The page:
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Discover New Orleans with Poppy Tooker

Now a famous local restaurant, The Napoleon House was originally home to the city’s mayor. It was offered to the French as a place for Napoleon to live in exile, though he never took up residence.
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In Moveable Feast with Fine Cooking, a production of Fine Cooking and WGBH-TV, host Pete Evans travels America, working with chefs and artisans to put together a feast. In New Orleans, he met up with Louisiana culinary historian Poppy Tooker.

Poppy Tooker knows a thing or two about New Orleans food. She grew up in this city and is the producer and host of Louisiana Eats!, a radio show about the state’s culinary traditions, so she’s the perfect guide. After taking Pete Evans and the Moveable Feast crew just outside New Orleans to Bartlett Farm, one of her favorite spots for fresh eggs and produce, she showed us some other must-sees in the city she loves so dearly.

Explore New Orleans with Poppy

A word of advice? Visit in the fall or winter. “While the rest of the country is cold and gray, it’s warm here, and the camellias are in bloom,” she says.

What to Eat

My favorite restaurant right now is Mopho. It’s a fusion of Vietnamese and Cajun cuisines. You can build your own pho from an amazing number of broths and add-ons.

If you’re in the mood for something casual, New Orleans is famous for poor boys (aka po’boys), which are like subs or hoagies. Made with our unique, light, airy French bread-known as a poor boy loaf-the sandwiches are stuffed to overflowing with good things like fried catfish and shrimp. The Parkway Bakery & Tavern makes a roast beef poor boy that’s tender and dripping with gravy-it’s a real four-napkin sandwich!

Poor boys are named after the striking streetcar workers they were first served to.


Tujague’s Restaurant is the second-oldest continuously operating restaurant in New Orleans. They serve classics, like shrimp rémoulade and brisket. It has America’s oldest stand-up bar and is a place where locals have gone for generations-a neighborhood treasure.

Occasionally, I like to duck into another New Orleans institution, the Napoleon House, for a muffuletta [a sandwich of Italian meats, cheeses, and olive salad on a dense, round, seeded Italian loaf]. They toast it, which isn’t traditional, but it gets the cheese melty.

Where to Stay

The Ritz-Carlton bordering the French Quarter is absolutely divine, with high-end finishes, fantastic service, and a spa. The International House, in the Central Business District, is always wonderful, too. It’s a cute boutique hotel with a great bar in the lobby.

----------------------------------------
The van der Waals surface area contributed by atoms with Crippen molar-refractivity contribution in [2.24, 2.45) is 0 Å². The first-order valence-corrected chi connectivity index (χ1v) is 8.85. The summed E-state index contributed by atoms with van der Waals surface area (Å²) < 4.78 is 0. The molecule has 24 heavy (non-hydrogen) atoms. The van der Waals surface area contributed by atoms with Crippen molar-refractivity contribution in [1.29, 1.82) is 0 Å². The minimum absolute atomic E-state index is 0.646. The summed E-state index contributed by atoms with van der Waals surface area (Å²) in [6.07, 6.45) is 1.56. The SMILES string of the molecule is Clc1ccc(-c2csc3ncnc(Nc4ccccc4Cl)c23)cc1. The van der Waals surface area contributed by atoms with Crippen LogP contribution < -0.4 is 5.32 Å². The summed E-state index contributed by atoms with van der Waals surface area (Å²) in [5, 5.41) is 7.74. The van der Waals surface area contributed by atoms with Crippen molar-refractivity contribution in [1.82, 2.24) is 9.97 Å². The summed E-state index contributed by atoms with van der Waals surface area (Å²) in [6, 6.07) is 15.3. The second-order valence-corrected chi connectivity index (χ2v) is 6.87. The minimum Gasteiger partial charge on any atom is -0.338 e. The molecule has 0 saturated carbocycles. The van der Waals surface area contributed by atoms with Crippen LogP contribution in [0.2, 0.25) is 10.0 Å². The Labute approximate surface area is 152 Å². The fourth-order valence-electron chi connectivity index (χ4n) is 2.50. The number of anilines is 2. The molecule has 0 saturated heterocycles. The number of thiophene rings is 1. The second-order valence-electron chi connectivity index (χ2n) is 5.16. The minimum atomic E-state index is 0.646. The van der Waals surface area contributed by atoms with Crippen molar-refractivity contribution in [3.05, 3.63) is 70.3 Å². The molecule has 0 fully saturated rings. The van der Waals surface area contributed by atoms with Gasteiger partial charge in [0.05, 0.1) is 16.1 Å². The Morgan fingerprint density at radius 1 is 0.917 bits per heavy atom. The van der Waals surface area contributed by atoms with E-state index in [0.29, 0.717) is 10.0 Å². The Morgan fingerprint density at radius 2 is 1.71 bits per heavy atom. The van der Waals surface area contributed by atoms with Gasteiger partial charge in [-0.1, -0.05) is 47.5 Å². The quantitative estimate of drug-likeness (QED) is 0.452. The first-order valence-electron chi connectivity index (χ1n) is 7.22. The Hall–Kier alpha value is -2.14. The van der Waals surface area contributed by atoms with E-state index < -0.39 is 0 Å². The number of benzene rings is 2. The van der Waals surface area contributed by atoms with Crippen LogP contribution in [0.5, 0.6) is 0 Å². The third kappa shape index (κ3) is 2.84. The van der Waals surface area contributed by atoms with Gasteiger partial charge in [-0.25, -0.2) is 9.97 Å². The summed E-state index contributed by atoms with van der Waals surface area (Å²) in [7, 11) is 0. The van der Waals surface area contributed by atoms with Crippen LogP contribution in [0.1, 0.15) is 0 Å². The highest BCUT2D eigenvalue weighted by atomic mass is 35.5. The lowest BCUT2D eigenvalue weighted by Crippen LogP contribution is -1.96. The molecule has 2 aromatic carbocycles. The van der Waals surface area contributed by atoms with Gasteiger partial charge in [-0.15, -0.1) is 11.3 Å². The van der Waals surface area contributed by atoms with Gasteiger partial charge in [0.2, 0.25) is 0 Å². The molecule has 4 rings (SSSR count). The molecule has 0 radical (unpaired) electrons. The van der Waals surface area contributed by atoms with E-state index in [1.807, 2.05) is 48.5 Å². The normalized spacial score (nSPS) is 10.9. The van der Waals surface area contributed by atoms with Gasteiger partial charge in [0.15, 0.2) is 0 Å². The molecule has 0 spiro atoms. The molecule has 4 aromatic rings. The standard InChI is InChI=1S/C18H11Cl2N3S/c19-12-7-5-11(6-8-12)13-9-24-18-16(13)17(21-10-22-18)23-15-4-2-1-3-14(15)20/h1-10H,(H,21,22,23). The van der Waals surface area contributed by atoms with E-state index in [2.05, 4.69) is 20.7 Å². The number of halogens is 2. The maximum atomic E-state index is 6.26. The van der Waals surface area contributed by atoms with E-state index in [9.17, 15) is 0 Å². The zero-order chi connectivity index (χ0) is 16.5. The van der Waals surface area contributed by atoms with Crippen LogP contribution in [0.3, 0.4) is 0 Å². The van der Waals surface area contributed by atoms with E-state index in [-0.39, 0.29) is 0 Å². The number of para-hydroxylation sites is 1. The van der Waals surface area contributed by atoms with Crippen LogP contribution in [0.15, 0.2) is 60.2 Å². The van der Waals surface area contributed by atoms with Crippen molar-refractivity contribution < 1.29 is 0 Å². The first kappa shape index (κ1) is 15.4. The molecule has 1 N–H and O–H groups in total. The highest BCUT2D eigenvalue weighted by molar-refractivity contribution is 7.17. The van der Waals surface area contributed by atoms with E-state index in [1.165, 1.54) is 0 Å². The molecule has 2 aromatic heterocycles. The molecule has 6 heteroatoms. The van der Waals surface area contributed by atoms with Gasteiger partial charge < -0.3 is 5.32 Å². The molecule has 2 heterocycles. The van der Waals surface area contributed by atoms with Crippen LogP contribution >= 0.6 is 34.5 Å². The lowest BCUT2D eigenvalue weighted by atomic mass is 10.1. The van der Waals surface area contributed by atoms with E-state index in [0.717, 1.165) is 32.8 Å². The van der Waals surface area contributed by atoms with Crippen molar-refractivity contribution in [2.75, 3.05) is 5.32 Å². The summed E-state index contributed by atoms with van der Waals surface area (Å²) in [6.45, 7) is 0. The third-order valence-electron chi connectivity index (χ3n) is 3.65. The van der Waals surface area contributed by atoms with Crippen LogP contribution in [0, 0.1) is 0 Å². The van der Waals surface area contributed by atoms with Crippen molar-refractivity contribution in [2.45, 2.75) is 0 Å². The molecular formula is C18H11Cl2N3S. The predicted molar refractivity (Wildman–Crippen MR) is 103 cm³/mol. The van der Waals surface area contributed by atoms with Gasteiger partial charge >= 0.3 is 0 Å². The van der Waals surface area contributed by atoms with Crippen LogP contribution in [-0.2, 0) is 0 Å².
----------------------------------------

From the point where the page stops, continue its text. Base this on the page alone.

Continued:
Where to Shop

If you’re shopping for food, Cochon Butcher has incredible take-out: boudin, andouille, all that stuff.

Don’t miss Cochon Butcher’s duck pastrami, as well as classic boudin.

A place that has great housewares is Fleurty Girl. They’ve got cute clothes that young women will want to wear, but also lots of New Orleans-themed tableware-linens and glasses and things.

Another one of my favorite places for home décor is Hazelnut. There’s a lovely New Orleans influence in their goods: trays with maps of the city, toile with prints of New Orleans. It’s as if they sucked up all the culture and they’re ready to gift wrap it for you.

Where to Play

A must-do is taking a ride on the carousel at the Carousel Bar & Lounge. You sit on the carousel, place your order, and by the time you get back around, your drink is ready!

The Vieux Carré (rye, cognac, Benedictine, sweet vermouth, bitters) is Carousel Bar’s signature cocktail.

If you’re an angler, the most fun can be had on a chartered fishing trip out of Venice Marina. You’ll catch speckled trout, redfish, bass, everything. You have access to the entire Gulf of Mexico.

Don’t Miss

There’s a historical museum called the Hermann-Grima House. They do open-hearth cooking in the courtyard in the style of when the house was built, in the 1830s. The streetcars are a good way to see the city. Take the Canal Street line for some good cemetery sightseeing. All of our tombs are above ground, and it’s just a really special sight for visitors.

If you’re down in the Bywater, make sure you cross over to the Crescent Park, because it’s a new way to access the river. It’s incredible. You can walk for a mile and a half along these old river wharves.

Learn to Cook Like a New Orleanian

I teach at a school called The New Orleans Cooking Experience. We do small classes, and you get to make a real New Orleans meal with a New Orleans chef.


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